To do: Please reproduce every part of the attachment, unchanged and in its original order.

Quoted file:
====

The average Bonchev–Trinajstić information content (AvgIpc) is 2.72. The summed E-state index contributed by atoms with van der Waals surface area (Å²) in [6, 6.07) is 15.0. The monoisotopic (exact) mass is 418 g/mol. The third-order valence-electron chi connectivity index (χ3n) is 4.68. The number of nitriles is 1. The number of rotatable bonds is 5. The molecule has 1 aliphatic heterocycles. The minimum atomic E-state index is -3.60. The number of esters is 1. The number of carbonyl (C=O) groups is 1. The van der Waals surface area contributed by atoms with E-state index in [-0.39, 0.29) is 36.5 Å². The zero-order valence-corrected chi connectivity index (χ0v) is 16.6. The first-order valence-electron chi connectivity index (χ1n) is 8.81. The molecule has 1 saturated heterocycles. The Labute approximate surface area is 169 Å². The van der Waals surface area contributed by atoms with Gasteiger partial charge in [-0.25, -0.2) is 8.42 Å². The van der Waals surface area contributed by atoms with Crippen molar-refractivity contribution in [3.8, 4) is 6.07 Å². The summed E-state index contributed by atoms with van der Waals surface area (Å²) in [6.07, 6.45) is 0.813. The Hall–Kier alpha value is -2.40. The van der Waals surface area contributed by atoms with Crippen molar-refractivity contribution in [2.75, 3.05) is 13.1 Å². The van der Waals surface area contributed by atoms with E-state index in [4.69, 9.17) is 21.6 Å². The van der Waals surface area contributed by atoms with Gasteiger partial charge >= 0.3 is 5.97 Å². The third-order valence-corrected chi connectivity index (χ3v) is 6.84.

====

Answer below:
The average Bonchev–Trinajstić information content (AvgIpc) is 2.72. The summed E-state index contributed by atoms with van der Waals surface area (Å²) in [6, 6.07) is 15.0. The monoisotopic (exact) mass is 418 g/mol. The third-order valence-electron chi connectivity index (χ3n) is 4.68. The number of nitriles is 1. The number of rotatable bonds is 5. The molecule has 1 aliphatic heterocycles. The minimum atomic E-state index is -3.60. The number of esters is 1. The number of carbonyl (C=O) groups is 1. The van der Waals surface area contributed by atoms with E-state index in [-0.39, 0.29) is 36.5 Å². The zero-order valence-corrected chi connectivity index (χ0v) is 16.6. The first-order valence-electron chi connectivity index (χ1n) is 8.81. The molecule has 1 saturated heterocycles. The Labute approximate surface area is 169 Å². The van der Waals surface area contributed by atoms with Gasteiger partial charge in [-0.25, -0.2) is 8.42 Å². The van der Waals surface area contributed by atoms with Crippen molar-refractivity contribution in [3.8, 4) is 6.07 Å². The summed E-state index contributed by atoms with van der Waals surface area (Å²) in [6.07, 6.45) is 0.813. The Hall–Kier alpha value is -2.40. The van der Waals surface area contributed by atoms with Crippen molar-refractivity contribution in [2.75, 3.05) is 13.1 Å². The van der Waals surface area contributed by atoms with E-state index in [4.69, 9.17) is 21.6 Å². The van der Waals surface area contributed by atoms with Gasteiger partial charge >= 0.3 is 5.97 Å². The third-order valence-corrected chi connectivity index (χ3v) is 6.84.